Several weeks remain before the release of Sid Meier’s Civilization: Beyond Earth, the new turn-based sci-fi 4X strategy game by 2K and Firaxis Games. SpaceSector approached Firaxis for an interview and despite the hectic schedule of pre-release, the two Lead Designers, Will Miller & David McDonough, answered our questions. The answers were brief but hopefully a bit of information will be there for our readers.
However, before bringing you the interview, people interested in Civ: BE can find more information about the game on their twitch streams. These videos can be found on their twitch channel, which are archived for later viewing. They cover topics such as early game choices, affinities, the virtue system, some early and mid-game techs, and espionage.
These live twitch streams air on Thursdays at 2PM Eastern Time (11 AM Pacific Time and 8 PM CET) and for the last few weeks have been on a weekly schedule. Here is a quick lowdown of features they discussed:
- The native fauna are not just mere barbarian. They are not always offensive (but can be opportunistic), however they can be provoked if pressed and at lower aggression levels won’t aggressively pursue fleeing units.
- The factions only offer a single unique quality, similar to the more basic Unique Abilities found in Civ V. These factions are further customised via the seeding process.
- During the creation of the game, the player will seed their colony project. Selecting your faction, ship (which gives a little boost), colonists (which gives a basic output bonus), and cargo (a freebie at the start).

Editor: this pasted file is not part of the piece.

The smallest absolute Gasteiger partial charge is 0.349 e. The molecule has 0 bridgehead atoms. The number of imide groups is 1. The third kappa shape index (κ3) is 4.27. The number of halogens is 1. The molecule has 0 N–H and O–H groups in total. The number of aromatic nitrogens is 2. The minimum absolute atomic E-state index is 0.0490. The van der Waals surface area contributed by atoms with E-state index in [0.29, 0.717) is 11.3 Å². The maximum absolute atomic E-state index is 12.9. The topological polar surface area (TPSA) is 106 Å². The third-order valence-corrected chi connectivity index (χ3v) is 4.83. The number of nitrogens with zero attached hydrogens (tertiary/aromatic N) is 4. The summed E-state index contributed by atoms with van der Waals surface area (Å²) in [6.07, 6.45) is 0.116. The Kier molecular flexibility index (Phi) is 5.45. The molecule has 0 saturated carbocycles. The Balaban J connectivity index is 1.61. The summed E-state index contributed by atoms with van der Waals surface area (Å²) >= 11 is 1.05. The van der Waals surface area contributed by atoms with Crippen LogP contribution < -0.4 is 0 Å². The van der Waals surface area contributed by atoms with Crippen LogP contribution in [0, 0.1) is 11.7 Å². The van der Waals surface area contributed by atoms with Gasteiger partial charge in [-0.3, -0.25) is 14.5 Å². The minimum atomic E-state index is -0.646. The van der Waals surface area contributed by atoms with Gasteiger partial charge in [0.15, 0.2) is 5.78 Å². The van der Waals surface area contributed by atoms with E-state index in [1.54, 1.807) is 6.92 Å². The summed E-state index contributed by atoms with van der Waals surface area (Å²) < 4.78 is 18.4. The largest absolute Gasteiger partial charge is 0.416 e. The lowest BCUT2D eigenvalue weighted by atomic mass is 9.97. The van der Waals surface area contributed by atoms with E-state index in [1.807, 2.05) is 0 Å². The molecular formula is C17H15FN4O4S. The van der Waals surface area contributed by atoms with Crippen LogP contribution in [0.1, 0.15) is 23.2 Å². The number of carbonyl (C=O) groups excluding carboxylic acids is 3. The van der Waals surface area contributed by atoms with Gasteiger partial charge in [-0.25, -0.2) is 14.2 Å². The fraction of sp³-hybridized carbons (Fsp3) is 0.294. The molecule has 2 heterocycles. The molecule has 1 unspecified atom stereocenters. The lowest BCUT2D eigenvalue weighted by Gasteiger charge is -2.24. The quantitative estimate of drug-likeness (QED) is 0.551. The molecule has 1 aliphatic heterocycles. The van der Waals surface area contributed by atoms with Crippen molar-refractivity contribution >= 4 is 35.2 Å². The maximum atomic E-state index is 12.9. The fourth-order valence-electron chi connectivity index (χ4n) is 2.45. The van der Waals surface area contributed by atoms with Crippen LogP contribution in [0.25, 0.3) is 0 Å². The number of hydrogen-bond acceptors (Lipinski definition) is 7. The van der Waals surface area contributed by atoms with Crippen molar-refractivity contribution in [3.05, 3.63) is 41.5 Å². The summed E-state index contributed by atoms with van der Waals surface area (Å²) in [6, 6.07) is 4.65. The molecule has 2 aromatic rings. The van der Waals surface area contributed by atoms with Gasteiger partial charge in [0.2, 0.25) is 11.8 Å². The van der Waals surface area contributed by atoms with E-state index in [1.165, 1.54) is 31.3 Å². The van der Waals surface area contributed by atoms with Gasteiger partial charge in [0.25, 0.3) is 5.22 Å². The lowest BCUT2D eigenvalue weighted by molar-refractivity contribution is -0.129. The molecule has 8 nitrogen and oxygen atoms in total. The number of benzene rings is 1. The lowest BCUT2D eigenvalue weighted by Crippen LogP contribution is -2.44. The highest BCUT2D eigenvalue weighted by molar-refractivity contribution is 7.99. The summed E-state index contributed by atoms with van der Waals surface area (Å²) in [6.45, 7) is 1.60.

- Cargo includes a free building, a unit, or population. While the ship trait will give effects like having a larger zone to pick for your first settlement, seeing several strategic resources, or having the coastline mapped on the minimap.
- The Tech Tree is more of a Tech Web as the player starts from the middle and spirals outwards from there in all direction. Each core tech referred to as a branch tech will have leaf techs, these tend to be more expansive to research but offer useful buildings, units, bonuses, and many times affinity experience.
- Virtues are the replacement to social policies in Beyond Earth. They operate the same way with the exception there is only 4 trees and each go 15 virtues deep. The player also gains additional bonuses to go deeper in any given tree but also gains bonuses when unlocking more virtues within a given tier, thus rewarding both deep and wide strategies within the virtue system.
Check our previous coverage on Beyond Earth if you want to know more about the three different affinities and other basic gameplay concepts.